Perhaps the strongest unclassified indication of Saudi support of the 9/11 hijackers was found in San Diego, where future 9/11 hijackers Nawaf al-Hazmi and Khalid al-Midhar received cash, assistance with lodging and other help from Omar al-Bayoumi, who is widely believed to have been an operative for the Kingdom.
Though they weren’t covered in the 60 Minutes segment, there are unanswered questions—and more government resistance to transparency—concerning an FBI investigation of a wealthy Saudi family that appeared to have multiple contacts with future 9/11 hijackers including Mohammed Atta from their home in Sarasota. The family abandoned the residence in haste just days before the attacks.
Investigative journalists have filed a Freedom of Information Act lawsuit to obtain the FBI’s records of its investigation of the Sarasota Saudis. The FBI initially said it had no files on it; a federal judge is now reviewing more than 80,000 pages the FBI ultimately produced.
Along with the secrecy of the 28 pages, the reluctance of the government to share the Florida files is part of what Graham previously called “a pervasive pattern of covering up the role of Saudi Arabia in 9/11, by all of the agencies of the federal government which have access to information that might illuminate Saudi Arabia’s role in 9/11.”
Proponents of the release of the 28 pages ostensibly have a surprising ally: Saudi Arabia itself. As former Congressman and 9/11 Commission member Tim Roemer told Kroft, “Look, the Saudis have even said they’re for declassifying it.”
While it’s true that Saudi Arabia, in the summer of 2003, formally requested that the Bush administration declassify the 28 pages, the public plea may have been offered with confidence—or perhaps even an assurance—that the White House would deny it. In 2014, Congressman Stephen Lynch told MNSBC’s Chris Hayes, “I think there might be some duplicity on the part of the Saudis in terms of them desiring this to be disclosed.”
Protecting Saudi Arabia…At What Cost?
Though Bush attributed the classification of the 28 pages to a need to protect intelligence “sources and methods,” Lehman forcefully refuted the idea that the secrecy is justified.
Referring to himself and other former officials who’ve read the 28 pages and favor their release, Lehman said, “We’re not a bunch of rubes that rode into Washington for this commission….we’ve seen fire and we’ve seen rain and the politics of national security. We all have dealt for our careers in highly classified and compartmentalized in every aspect of security. We know when something shouldn’t be declassified….those 28 pages in no way fall into that category.”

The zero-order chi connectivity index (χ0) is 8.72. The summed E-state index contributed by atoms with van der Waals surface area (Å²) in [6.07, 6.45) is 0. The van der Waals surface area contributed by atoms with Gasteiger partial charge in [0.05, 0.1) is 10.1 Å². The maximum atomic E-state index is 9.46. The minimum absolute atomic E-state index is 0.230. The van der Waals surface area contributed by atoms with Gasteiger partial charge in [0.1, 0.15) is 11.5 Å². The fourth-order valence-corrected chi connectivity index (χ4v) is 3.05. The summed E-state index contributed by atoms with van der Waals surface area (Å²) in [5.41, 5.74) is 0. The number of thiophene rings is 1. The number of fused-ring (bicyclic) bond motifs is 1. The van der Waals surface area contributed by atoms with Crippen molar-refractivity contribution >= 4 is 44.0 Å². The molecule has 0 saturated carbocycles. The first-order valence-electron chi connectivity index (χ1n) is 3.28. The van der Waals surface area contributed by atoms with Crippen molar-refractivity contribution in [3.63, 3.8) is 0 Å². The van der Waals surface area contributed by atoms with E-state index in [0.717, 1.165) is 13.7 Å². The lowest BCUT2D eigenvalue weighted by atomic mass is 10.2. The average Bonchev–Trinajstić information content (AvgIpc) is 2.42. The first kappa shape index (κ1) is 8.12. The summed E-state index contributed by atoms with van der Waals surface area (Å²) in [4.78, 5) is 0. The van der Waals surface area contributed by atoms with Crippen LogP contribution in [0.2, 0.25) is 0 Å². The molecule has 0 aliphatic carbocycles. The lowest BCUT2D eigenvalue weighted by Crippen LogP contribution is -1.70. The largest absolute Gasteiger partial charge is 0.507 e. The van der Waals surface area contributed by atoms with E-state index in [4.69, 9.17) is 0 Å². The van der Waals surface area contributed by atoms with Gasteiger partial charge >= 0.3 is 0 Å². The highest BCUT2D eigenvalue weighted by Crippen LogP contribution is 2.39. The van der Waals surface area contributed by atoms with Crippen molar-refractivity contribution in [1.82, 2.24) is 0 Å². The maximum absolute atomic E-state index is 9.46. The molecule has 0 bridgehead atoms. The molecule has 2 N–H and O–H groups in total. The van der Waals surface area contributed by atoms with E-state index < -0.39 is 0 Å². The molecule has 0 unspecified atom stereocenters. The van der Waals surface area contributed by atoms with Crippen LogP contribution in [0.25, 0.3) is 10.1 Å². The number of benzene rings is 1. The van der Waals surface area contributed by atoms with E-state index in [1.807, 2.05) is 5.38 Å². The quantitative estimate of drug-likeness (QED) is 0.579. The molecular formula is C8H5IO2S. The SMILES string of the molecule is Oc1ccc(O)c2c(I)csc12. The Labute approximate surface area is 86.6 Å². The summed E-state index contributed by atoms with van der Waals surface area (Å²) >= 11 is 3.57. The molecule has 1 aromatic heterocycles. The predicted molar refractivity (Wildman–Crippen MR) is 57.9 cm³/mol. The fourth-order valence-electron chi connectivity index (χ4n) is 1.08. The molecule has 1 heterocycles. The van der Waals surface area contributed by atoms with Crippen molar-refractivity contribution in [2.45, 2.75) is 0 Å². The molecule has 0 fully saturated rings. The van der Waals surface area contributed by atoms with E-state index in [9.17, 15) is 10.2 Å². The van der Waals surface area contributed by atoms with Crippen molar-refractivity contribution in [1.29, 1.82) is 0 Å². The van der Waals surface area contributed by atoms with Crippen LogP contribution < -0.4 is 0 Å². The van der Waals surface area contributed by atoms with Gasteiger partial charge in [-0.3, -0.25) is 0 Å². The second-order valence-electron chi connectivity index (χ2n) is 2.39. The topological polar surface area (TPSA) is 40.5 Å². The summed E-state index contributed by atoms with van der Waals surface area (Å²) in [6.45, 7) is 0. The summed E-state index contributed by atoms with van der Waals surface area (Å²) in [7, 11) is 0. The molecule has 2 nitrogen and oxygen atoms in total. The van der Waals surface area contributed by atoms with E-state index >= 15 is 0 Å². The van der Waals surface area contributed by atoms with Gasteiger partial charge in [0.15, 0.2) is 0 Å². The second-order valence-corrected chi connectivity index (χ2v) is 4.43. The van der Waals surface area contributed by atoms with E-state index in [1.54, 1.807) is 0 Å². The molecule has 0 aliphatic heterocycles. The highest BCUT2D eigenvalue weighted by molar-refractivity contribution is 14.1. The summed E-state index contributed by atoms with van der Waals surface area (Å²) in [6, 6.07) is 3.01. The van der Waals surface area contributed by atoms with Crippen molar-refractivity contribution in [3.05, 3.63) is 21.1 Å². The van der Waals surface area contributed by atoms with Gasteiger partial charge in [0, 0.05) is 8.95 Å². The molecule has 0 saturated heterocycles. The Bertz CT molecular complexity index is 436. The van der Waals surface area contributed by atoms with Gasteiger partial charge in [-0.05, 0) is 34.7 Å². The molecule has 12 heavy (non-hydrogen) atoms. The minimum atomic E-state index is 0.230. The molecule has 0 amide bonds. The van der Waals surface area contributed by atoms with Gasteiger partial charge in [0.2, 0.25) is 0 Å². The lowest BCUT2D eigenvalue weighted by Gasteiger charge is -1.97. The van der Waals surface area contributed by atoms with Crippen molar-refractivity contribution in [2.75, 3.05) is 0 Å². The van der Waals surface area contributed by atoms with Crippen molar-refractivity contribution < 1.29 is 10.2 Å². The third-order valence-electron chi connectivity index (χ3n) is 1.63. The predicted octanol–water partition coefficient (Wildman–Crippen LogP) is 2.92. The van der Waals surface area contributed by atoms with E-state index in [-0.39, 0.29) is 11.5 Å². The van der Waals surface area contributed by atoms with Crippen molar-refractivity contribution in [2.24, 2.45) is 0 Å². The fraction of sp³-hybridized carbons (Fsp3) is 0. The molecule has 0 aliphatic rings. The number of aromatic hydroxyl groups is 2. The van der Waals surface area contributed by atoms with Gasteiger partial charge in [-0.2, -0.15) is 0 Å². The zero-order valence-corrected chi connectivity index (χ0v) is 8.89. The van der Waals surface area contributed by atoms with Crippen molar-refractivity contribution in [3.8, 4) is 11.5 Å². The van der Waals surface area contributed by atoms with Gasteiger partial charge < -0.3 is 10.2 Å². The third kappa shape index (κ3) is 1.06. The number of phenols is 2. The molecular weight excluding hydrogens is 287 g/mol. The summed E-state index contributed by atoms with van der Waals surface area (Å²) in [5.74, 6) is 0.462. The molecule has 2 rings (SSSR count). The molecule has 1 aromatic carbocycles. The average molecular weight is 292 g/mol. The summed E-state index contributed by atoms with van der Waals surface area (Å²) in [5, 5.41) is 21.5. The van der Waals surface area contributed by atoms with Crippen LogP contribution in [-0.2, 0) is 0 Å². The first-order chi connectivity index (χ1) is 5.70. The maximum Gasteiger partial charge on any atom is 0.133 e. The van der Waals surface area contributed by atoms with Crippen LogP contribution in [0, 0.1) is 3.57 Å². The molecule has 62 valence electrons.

In his report, Kroft said, “Graham and others believe the Saudi role has been soft-pedaled to protect a delicate relationship with a complicated kindgom where the rulers, royalty, riches and religion are deeply intertwined in its institutions.”
There was no mention of a more specific interest Bush may have been protecting when he redacted the pages: His family’s close, multi-generational ties to the Saudi royals, ties that are deeply personal and financial. Likewise missing was commentary on the apparent double-standard applied as the U.S. government identified friend and foe in the nascent “war on terror.”
Graham has previously asserted that, by covering up Saudi ties to the worst terror attack on U.S. soil, the Bush and Obama administrations have only encouraged their continued sponsorship of extremism and proliferation of the ultra-conservative form of Islam called Wahhabism.
Classified State Department documents published on Wikileaks acknowledge Saudi support for extremism enduring well beyond 2001. “Saudi Arabia remains a critical financial support base for al-Qaida, the Taliban, LeT and other terrorist groups,” declared then-Secretary of State Clinton in a 2009 cable. “Donors in Saudi Arabia constitute the most significant source of funding to Sunni terrorist groups worldwide.”
Kroft also spoke with Jim Kreindler and Sean Carter, attorneys representing families of 9/11 victims suing the Kingdom of Saudi Arabia for its alleged financial and logistical support of the 9/11 hijackers. In September, a federal judge dropped Saudi Arabia from that suit for lack of evidence.
Though that decision is being appealed, the case underscores why the press to release of the 28 pages isn’t a mere exercise in updating the history of that pivotal event.
“It’s been difficult for us because, for many years, we weren’t getting the kind of openness and cooperation that we think our government owes to the American people, particularly the families of people who were murdered,” said Kreindler.
In proclaiming its innocence, the Saudi government has routinely pointed to a sentence from the report of the 9/11 Commission: “We have found no evidence that the Saudi government as an institution or senior Saudi officials individually funded the organization.”
Carter said the sentence was written with a precision that deliberately narrowed its meaning: “They conspicuously leave open the potential that they found evidence that people who were officials that they did not regard as official had done so.”
The 9/11 Commission’s Lehman agreed: “It’s not an exoneration.”
Lehman’s fellow commission member and former Senator Bob Kerrey told Kroft the 9/11 Commission wasn’t able to fully examine the leads found in the 28 pages. “We didn’t have the time, we didn’t have the resoures. We certainly didn’t pursue the entire line of inquiry in regard to Saudi Arabia.”
President Obama to Visit Saudi Arabia Next Week
The publicity around the 28 pages and allegations that a country often described as a U.S. ally aided and abetted the 9/11 hijackers comes at particularly sensitive time: President Obama will visit the kingdom on April 21.
The close U.S.-Saudi relationship sparks anger in many of those who lost loved ones on September 11, among them, Kristen Breitweiser, whose husband, Ron, worked in the World Trade Center.
Anticipating the president’s upcoming trip, Breitweiser wrote, “I only wish I could adequately relay the disgust I have in my heart when I anticipate having to see my president smiling, laughing, and joking with his ‘special Saudi friends’ — the very same people who I believe underwrote the murder of my husband and nearly 3,000 others.”